January 10, 2024

Ursodeoxycholic acid improves outcomes in liver diseases

Chronic liver disease (CLD) is one of the leading causes of disability-adjusted life years (DALYs) in the total population. The global burden of CLD is increasing globally. Although screening, and antiviral treatment campaigns have reduced the CLD burden in some countries, concomitant increases in:

  • injection drug use,
  • alcohol misuse,
  • obesity
  • metabolic syndrome

threaten these trends.

Global Burden of Cirrhosis Mortality

Liver Cirrhosis: global mortality risk map

Age-adjusted risk of mortality (per 100,000 persons) attributed to cirrhosis. Legend (mortality per 100,000 persons): Dark to light blue (0-40). Yellow (40-50), Yellow-Orange (50-60), Orange-Red (60-70), Red (>70)
Edited from Reference [1]

Ursodeoxycholic acid (UDCA), known as ursodiol, a secondary bile acid (BA), has long been used in clinical practice for chronic liver disease such as cholelithiasis and the treatment of primary biliary cholangitis and other hepatobiliary disorders.
A recent understanding of nuclear BA receptor pathways has increased focus on the impact of linking between the gut, bile acids, and liver on liver pathology[2].

The role of ursodeoxycholic acid in liver disease

The large number of published studies and real-life data demonstrates therapeutic effect of UDCA on several forms of cholestatic liver disease. Its use in treating liver disease dates back more than a hundred years when it was first employed in traditional Chinese medicine. Before discovering the effectiveness of UDCA in dissolving gallstones, it has been recognized and used for centuries as ‘liver tonics[3].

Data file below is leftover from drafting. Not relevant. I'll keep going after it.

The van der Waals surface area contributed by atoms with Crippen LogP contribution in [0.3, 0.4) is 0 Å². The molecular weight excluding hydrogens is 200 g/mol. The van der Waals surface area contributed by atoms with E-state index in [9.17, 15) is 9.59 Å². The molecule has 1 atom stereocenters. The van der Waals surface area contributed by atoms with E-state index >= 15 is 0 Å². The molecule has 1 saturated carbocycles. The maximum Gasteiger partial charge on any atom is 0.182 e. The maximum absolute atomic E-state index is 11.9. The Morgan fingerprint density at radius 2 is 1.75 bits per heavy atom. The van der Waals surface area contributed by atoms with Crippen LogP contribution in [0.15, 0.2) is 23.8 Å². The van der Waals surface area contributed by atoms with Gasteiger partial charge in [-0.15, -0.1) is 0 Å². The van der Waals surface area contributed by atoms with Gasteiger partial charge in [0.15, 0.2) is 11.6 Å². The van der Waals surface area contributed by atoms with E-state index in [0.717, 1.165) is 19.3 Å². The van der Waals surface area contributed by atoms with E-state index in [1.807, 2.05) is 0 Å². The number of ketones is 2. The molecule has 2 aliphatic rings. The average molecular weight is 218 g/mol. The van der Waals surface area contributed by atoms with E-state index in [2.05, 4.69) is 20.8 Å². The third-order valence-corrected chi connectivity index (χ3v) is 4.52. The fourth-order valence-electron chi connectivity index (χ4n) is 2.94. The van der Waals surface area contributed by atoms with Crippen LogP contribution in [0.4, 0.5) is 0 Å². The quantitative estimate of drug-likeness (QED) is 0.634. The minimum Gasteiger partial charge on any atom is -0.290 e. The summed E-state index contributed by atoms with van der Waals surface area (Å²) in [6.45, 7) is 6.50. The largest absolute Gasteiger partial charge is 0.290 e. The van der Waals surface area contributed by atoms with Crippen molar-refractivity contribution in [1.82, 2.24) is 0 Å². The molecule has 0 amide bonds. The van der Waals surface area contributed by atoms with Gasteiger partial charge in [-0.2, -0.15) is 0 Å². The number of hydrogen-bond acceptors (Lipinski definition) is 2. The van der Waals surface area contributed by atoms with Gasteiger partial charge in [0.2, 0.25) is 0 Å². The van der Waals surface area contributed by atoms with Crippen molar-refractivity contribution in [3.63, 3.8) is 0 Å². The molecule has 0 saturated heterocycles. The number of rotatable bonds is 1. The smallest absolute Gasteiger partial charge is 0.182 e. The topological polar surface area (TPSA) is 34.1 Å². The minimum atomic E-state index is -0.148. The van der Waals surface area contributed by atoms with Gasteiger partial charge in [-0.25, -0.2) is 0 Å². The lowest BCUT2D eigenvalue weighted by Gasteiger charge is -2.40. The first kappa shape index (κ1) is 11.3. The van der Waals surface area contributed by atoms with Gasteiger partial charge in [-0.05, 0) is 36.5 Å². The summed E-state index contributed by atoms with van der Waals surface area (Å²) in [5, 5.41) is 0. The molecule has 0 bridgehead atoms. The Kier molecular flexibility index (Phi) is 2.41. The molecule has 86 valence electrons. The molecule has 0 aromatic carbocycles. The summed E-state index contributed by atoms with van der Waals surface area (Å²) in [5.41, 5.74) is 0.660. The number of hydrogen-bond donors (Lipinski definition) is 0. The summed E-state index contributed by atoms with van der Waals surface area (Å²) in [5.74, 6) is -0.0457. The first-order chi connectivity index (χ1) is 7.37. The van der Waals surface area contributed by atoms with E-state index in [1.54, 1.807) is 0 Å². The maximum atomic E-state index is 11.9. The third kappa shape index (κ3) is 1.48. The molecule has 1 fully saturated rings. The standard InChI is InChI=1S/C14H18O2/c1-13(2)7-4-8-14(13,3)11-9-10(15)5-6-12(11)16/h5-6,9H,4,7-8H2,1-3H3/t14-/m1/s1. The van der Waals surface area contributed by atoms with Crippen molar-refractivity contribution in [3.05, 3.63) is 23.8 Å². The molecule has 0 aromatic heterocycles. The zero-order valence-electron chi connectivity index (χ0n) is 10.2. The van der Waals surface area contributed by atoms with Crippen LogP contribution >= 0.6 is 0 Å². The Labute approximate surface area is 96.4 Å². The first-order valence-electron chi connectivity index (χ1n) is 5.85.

Currently, UDCA at 13-15 mg/kg/day is the standard first line medication, and the only drug therapy approved by the U.S. Food and Drug Administration, for all people with primary biliary cholangitis (PBC), a chronic cholestatic liver disease where ursodeoxycholic acid (UDCA) clearly improves long-term survival[4].

The correct dosage of ursodeoxycholic acid should be calculated using different measurements based on body weight. A significant number of patients with primary biliary cholangitis in the world are being underdosed[5].

Ursodeoxycholic acid: mechanism of action

Ursodeoxycholic acid influences the liver through a combination of various and complementary mechanisms, including alterations in the bile acid pool, serving as a cytoprotectant, immunomodulating substance, and choleretic.

Multiple mechanisms of action of ursodeoxycholic acid have been described: UDCA markedly decreases biliary cholesterol saturation by inhibiting the absorption of cholesterol in the intestine and its secretion into bile, demonstrated by reduced cholesterol fraction of biliary lipids[6]. UDCA has a cytoprotective effect attributable to its ability to protect hepatocytes and cholangiocytes from bile acid-induced damage.

Recently, its anti-inflammatory and antiapoptotic abilities, make UDCA an attractive therapy for Non-alcoholic steatohepatitis (NASH). Non-alcohol-associated fatty liver/steatohepatitis (NAFL/NASH) has become the leading cause of liver disease worldwide. NASH is the most severe form of NAFL and can be progressive and more susceptible to developing cirrhosis and hepatocellular carcinoma. Nowadays, lifestyle interventions are the most essential and effective strategies for preventing and controlling NAFL without the development of fibrosis or NASH.

BAs promote the intestinal absorption of lipid substances and improve lipid hydrolysis metabolism through regulating various lipid metabolism enzymes and enhancing the lipid metabolism of the pancreas. The level of total fecal BAs was elevated in patients with NAFL/NASH, suggesting that the progression of NAFL/NASH might be associated with altered BAs homeostasis[7].